Media Strategist and Digital Content Creator Sheree Martin interviewed me earlier this week for her Birmingham Shines Podcast.
You can listen to the podcast by clicking here.
We discussed the value of both inspiration and research in the design process, ethnographic research, design thinking, college chemistry classes, how I decided to pursue a design career, as well as my favorite design book, The Design of Everyday Things by Donald Norman.
I also had the opportunity to plug Design Week Birmingham 2015 which takes place all next week.
Design Week Birmingham Website
Design Week Birmingham Facebook Page
My lovely wife Jessie and I were asked this summer to appear on the television show Flip My Food with Chef Jeff. Chef Jeff worked his way up from prison dishwasher to eventually become the executive chef at the Bellagio Hotel in Las Vegas. Since then he has had a show on the Food Network and written a New York Times bestselling memoir. For the past few months he has been traveling around the south with his food truck teaching both professional and amateur cooks great ways to make the food that they cook healthier.
They found us through my wife’s food blog about the hidden gems of Birmingham’s food scene whattoeatinbirmingham.com. (I am her assistant which mostly means constantly trying amazing new places around town and occasionally taking a few pictures.)
From the audition process through filming, the entire process was laid back and fun. I had not been on the stage, so to speak, since playing James in James and the Giant Peach in middle school so I was not sure what to expect. I got there quite a bit early so I could watch the first guest cook with Chef Jeff. The crew introduced themselves and explained a little bit about how things worked. I found out we were making fish tacos which are one of my absolute favorites, but was also something that I had never cooked at home.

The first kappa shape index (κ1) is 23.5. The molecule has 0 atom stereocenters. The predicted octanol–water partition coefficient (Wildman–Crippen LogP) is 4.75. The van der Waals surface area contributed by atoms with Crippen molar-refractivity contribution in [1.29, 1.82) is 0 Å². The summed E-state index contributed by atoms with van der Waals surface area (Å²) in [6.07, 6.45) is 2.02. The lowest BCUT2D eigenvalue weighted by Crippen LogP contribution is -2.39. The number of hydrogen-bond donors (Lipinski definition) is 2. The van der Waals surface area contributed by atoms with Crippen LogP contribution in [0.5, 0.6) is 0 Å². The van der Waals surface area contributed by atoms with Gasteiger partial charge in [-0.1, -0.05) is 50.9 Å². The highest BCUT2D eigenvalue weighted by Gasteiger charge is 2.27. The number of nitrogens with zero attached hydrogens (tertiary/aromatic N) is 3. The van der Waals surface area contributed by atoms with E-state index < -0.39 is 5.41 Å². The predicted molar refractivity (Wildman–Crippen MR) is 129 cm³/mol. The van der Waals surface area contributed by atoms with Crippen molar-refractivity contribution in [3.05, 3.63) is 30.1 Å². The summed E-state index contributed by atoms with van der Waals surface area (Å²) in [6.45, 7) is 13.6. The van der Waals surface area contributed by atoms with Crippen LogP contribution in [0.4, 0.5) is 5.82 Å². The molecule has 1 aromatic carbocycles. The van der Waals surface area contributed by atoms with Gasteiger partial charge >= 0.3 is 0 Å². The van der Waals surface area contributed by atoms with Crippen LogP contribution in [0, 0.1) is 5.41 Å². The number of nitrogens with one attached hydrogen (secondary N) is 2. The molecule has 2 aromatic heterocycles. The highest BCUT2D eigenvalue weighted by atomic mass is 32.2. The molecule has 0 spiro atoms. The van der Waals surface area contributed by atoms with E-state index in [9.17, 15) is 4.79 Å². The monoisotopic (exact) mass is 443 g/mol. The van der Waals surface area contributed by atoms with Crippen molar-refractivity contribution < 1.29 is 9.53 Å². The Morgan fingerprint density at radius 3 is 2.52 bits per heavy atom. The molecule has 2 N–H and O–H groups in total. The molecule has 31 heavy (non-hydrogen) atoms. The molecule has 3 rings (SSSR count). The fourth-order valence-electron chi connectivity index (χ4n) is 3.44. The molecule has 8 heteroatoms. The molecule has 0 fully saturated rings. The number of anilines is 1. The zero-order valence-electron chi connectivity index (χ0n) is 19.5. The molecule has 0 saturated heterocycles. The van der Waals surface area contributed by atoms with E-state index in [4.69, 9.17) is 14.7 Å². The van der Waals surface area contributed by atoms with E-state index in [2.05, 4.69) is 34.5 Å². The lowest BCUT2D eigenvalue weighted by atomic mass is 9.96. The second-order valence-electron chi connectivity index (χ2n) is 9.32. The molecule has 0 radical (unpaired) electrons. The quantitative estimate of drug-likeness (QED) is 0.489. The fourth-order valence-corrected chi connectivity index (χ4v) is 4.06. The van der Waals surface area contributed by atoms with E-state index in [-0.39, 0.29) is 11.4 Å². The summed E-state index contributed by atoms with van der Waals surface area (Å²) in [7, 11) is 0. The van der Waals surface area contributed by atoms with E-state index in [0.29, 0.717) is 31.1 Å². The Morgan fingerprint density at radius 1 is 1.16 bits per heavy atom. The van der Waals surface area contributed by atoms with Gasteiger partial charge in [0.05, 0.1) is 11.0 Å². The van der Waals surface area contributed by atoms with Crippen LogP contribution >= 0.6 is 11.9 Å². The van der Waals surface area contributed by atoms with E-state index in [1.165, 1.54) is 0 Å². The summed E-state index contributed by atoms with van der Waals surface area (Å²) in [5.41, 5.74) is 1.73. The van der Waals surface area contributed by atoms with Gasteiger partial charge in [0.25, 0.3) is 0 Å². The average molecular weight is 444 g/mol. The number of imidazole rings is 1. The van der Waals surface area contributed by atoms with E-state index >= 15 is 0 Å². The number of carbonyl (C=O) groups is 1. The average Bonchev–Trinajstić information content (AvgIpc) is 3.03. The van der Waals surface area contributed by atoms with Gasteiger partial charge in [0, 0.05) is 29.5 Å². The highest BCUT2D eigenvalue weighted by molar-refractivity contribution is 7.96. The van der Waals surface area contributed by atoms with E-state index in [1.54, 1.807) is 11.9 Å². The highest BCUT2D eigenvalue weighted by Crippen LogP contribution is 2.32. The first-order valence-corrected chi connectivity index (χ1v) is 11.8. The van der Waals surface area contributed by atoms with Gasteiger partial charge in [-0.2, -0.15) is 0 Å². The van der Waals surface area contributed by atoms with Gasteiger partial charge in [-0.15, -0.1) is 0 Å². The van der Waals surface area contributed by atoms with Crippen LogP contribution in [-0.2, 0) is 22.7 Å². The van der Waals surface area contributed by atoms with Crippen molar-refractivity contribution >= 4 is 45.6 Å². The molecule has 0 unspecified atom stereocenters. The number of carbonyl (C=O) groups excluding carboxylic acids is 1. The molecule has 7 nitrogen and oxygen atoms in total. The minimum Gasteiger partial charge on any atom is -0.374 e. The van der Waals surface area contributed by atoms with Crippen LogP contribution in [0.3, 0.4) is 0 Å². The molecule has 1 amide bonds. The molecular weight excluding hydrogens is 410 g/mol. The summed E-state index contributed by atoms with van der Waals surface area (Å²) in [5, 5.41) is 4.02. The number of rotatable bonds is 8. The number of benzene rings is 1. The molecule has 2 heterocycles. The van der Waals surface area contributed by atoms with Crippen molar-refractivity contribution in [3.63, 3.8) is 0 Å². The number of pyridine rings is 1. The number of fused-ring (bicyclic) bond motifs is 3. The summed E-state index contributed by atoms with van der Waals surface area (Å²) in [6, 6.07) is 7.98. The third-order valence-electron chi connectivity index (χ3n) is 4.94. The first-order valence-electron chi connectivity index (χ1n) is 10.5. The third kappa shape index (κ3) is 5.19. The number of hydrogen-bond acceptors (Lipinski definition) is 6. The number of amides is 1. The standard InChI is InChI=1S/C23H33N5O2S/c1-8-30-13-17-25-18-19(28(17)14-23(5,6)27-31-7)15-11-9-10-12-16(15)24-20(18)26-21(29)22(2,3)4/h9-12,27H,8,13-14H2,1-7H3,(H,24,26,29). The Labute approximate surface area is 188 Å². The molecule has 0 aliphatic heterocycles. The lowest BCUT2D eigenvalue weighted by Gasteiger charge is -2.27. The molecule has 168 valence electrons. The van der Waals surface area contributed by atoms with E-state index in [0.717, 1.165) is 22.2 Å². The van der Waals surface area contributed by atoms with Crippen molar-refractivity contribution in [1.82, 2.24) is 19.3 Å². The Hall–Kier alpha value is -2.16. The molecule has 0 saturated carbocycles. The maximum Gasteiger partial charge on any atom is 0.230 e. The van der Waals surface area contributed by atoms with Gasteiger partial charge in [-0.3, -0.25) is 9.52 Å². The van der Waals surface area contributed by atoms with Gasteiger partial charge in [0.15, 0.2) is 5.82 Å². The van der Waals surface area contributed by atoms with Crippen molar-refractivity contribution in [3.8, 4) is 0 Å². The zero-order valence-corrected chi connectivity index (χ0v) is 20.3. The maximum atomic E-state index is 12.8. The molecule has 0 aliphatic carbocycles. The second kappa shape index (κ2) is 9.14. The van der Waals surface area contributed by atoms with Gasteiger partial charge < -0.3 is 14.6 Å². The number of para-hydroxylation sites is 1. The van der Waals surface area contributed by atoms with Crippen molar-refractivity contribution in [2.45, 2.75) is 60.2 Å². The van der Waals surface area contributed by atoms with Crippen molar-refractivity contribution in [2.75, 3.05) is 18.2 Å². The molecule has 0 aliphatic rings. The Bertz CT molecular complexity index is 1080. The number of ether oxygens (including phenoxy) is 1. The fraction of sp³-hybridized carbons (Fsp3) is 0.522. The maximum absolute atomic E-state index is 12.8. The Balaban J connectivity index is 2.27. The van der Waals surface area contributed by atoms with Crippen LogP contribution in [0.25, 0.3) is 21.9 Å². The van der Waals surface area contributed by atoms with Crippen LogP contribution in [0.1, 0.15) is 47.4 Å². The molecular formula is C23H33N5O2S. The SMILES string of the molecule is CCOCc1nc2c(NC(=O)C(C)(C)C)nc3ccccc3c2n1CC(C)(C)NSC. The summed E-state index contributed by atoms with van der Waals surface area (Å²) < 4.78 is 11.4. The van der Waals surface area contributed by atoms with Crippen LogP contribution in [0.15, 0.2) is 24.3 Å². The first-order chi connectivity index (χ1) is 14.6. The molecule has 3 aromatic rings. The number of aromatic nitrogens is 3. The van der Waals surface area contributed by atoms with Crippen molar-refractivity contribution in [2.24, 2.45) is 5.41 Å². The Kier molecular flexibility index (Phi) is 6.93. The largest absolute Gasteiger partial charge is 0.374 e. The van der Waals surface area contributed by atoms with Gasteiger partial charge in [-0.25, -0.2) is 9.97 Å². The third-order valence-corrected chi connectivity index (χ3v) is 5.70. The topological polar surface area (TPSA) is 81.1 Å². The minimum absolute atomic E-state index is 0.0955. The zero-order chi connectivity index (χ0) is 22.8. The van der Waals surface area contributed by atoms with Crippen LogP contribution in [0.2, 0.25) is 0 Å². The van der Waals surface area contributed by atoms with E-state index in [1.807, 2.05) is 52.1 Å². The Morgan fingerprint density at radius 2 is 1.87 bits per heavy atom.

We used the box grater I designed for the southern slaw
Before I knew it I was in makeup and ready to hop onto the food truck. Chef Jeff took a moment to introduce himself and in short order we were filming. We used the box grater that I designed to grate the cabbage for the slaw, as well as my peppermill. (Chef Jeff even liked my box grater enough to take one on the road with him which was super flattering.) My favorite technique that I learned was how to fry the farm raised ‘bama catfish on the stove. Though I have developed a taste for fried okra, pickles and catfish since moving down here I had not yet learned to fry anything at home. The result was a very light fish taco with a southern twist due to the use of lightly fried local catfish and vinegar slaw. The fried catfish was incredibly fresh tasting and the cabbage slaw had a bright vinegar taste and a great crunch to it. The spiciness of his sauce was not overpowering and so the crispy catfish, vinegary crunch, and the heat of the sauce were in perfect balance. It made for an amazing fish taco.
My wife Jessie and I shortly before they begin filming her segment.
(Why, yes, I am wearing makeup.)
My wife was up for filming next. I got to hang out with her for a few minutes before she headed onto the food truck for filming. Jessie and Chef Jeff made soba noodles with lobster which is making me hungry just thinking about it. My wife is extremely positive and upbeat and was great on camera. Sitting in a directors chair in the shade, watching Jessie and Chef Jeff play off of each other while they cooked together, I was able to think a bit about what an amazing experience this day had been.
Our Episode of Flip My Food with Chef Jeff airs on Fox 6 on October 31st here in Birmingham at 11:30am Central Time.
Many of you may be visiting to find out where to get the box grater I designed that has been featured recently on FLIP MY FOOD with Chef Jeff.
Please follow this link to order from Amazon.com: Click Here to Order
For those of you that did not see the program, my wife and I recently taped an episode of FLIP MY FOOD with Chef Jeff. It should air sometime in October 2014. I was asked to bring along some of the kitchen gadgets I have designed and we used the Fresco brand Box Grater and the Fresco brand Pepper mill on air. Both of these items are manufactured by my longtime client, Fresco Canada.